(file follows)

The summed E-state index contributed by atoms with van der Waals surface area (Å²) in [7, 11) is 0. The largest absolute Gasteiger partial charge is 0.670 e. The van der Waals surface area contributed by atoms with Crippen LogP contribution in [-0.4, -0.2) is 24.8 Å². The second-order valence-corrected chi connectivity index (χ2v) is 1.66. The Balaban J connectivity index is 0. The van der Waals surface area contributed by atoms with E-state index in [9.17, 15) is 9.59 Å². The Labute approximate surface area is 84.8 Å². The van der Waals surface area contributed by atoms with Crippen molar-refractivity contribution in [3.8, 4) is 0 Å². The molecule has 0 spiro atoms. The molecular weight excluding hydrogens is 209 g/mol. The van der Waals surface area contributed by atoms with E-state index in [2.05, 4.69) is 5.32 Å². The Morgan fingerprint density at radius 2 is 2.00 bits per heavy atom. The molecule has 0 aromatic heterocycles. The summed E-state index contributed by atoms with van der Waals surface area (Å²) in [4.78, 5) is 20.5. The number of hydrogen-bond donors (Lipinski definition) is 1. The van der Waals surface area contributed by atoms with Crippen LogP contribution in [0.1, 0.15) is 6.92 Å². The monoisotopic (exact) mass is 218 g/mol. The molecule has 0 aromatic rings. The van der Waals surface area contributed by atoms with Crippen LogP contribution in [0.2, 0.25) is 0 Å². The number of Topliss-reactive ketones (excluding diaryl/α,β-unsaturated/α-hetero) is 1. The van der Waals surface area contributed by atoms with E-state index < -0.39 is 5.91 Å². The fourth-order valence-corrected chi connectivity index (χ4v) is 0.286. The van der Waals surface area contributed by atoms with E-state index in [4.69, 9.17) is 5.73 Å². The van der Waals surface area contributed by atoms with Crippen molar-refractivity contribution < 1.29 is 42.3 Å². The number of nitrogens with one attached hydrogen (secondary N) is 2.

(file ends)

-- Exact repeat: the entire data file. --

The summed E-state index contributed by atoms with van der Waals surface area (Å²) in [7, 11) is 0. The largest absolute Gasteiger partial charge is 0.670 e. The van der Waals surface area contributed by atoms with Crippen LogP contribution in [-0.4, -0.2) is 24.8 Å². The second-order valence-corrected chi connectivity index (χ2v) is 1.66. The Balaban J connectivity index is 0. The van der Waals surface area contributed by atoms with E-state index in [9.17, 15) is 9.59 Å². The Labute approximate surface area is 84.8 Å². The van der Waals surface area contributed by atoms with Crippen molar-refractivity contribution in [3.8, 4) is 0 Å². The molecule has 0 spiro atoms. The molecular weight excluding hydrogens is 209 g/mol. The van der Waals surface area contributed by atoms with E-state index in [2.05, 4.69) is 5.32 Å². The Morgan fingerprint density at radius 2 is 2.00 bits per heavy atom. The molecule has 0 aromatic heterocycles. The summed E-state index contributed by atoms with van der Waals surface area (Å²) in [4.78, 5) is 20.5. The number of hydrogen-bond donors (Lipinski definition) is 1. The van der Waals surface area contributed by atoms with Crippen LogP contribution in [0.1, 0.15) is 6.92 Å². The monoisotopic (exact) mass is 218 g/mol. The molecule has 0 aromatic rings. The van der Waals surface area contributed by atoms with Crippen LogP contribution in [0.2, 0.25) is 0 Å². The number of Topliss-reactive ketones (excluding diaryl/α,β-unsaturated/α-hetero) is 1. The van der Waals surface area contributed by atoms with E-state index < -0.39 is 5.91 Å². The fourth-order valence-corrected chi connectivity index (χ4v) is 0.286. The van der Waals surface area contributed by atoms with E-state index in [4.69, 9.17) is 5.73 Å². The van der Waals surface area contributed by atoms with Crippen molar-refractivity contribution < 1.29 is 42.3 Å². The number of nitrogens with one attached hydrogen (secondary N) is 2.